You may not be a couch potato at home. But what if you sit all day at work? Maybe you go from one meeting to another. Or you lose track of time whenever you’re in the zone.

Studies show that your health takes a major hit from sitting for long periods of time, as your risks rise for:

– Obesity
– Heart disease
– Diabetes
– Cancer

The good news: Studies also show that standing and moving more throughout the work day will positively impact your health.

What new research shows:

In a three-month study involving over 300 Danish office workers:

One group was encouraged to stand more and to sit less. They were advised to use standing desks and standing meeting tables, and were shown a defined route for “walking meetings.”

The second group was advised to behave as usual.

The first group reduced their sitting time at work by 71 minutes at one month and by 48 minutes at three months.

“They didn’t lose weight, but they did build more muscle and lost a little fat,” says wellness expert Michael Roizen, MD, who commented on the study. “Those are good things for our long-term health.”

The muscle gain and fat loss in the first group was minimal but statistically significant. The second group’s muscle gain and fat loss were unchanged.

In this study, simply standing up improved blood sugar and cholesterol, says Dr. Roizen.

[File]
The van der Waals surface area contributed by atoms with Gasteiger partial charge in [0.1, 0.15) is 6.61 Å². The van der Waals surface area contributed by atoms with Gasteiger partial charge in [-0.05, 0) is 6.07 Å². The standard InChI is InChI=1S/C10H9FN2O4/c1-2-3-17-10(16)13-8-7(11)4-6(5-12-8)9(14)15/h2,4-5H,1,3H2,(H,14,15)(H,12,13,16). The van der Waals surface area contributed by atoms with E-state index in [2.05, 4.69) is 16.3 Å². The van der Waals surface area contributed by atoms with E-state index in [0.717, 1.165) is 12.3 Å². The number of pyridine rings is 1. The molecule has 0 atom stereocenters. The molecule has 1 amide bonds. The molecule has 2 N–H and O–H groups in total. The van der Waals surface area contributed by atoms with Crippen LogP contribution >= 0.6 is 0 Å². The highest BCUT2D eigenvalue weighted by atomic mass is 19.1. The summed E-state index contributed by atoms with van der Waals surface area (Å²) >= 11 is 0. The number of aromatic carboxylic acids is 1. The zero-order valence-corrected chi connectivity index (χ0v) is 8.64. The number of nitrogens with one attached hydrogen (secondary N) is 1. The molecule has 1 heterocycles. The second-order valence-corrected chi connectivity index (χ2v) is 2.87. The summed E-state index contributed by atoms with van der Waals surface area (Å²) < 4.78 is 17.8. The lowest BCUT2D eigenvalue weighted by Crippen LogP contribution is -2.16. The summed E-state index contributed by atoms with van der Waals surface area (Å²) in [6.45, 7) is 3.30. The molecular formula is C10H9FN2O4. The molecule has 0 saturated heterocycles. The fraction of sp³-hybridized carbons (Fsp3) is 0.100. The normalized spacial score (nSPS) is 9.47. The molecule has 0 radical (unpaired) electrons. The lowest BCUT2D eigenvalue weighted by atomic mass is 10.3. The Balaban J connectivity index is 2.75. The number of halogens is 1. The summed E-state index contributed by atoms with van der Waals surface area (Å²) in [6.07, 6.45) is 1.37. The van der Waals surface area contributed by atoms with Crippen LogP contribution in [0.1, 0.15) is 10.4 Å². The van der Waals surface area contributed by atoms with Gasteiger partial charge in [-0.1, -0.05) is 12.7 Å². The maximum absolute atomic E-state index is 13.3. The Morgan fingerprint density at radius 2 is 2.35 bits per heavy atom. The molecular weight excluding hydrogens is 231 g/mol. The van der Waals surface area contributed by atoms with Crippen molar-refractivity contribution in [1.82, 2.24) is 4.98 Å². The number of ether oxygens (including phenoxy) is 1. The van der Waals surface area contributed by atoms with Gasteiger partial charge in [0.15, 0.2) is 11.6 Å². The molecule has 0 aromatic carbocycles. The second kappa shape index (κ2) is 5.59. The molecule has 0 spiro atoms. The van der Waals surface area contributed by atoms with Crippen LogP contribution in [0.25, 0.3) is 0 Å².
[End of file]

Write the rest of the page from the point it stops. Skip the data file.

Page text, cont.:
What you can do:

Over time, replacing sitting time with walking can reduce your body mass index (BMI) and waist measurement, he notes.

Standing desks that allow you to alternate between sitting and standing may help you achieve this goal.

Don’t have access to a standing desk at work? Here are some other things you can try:

– Standing meetings and walking meetings. “Walking meetings are our favorite at-work solution. Walking and talking get your creative juices flowing and support your physical health,” says Dr. Roizen.
– Taking frequent breaks. Set your computer alarm to remind yourself to stop working and stretch. Or do some standing yoga poses. Or, if your work space allows, get your blood flowing with squats, lunges, wall push-ups or planks.
– Step away from your desk at lunchtime. Leave your cube or office. Climb some stairs. Take a 10-minute walk around the block.

Dr. Roizen hopes future studies can determine if there are longer-term health benefits from increased standing and moving.

Meanwhile, “the data we have are clear,” he says. “If you do physical activity — 10,000 steps a day is the ideal goal, where you reduce metabolic problems — it’s really beneficial.”

Image: StrongProject Team via Vimeo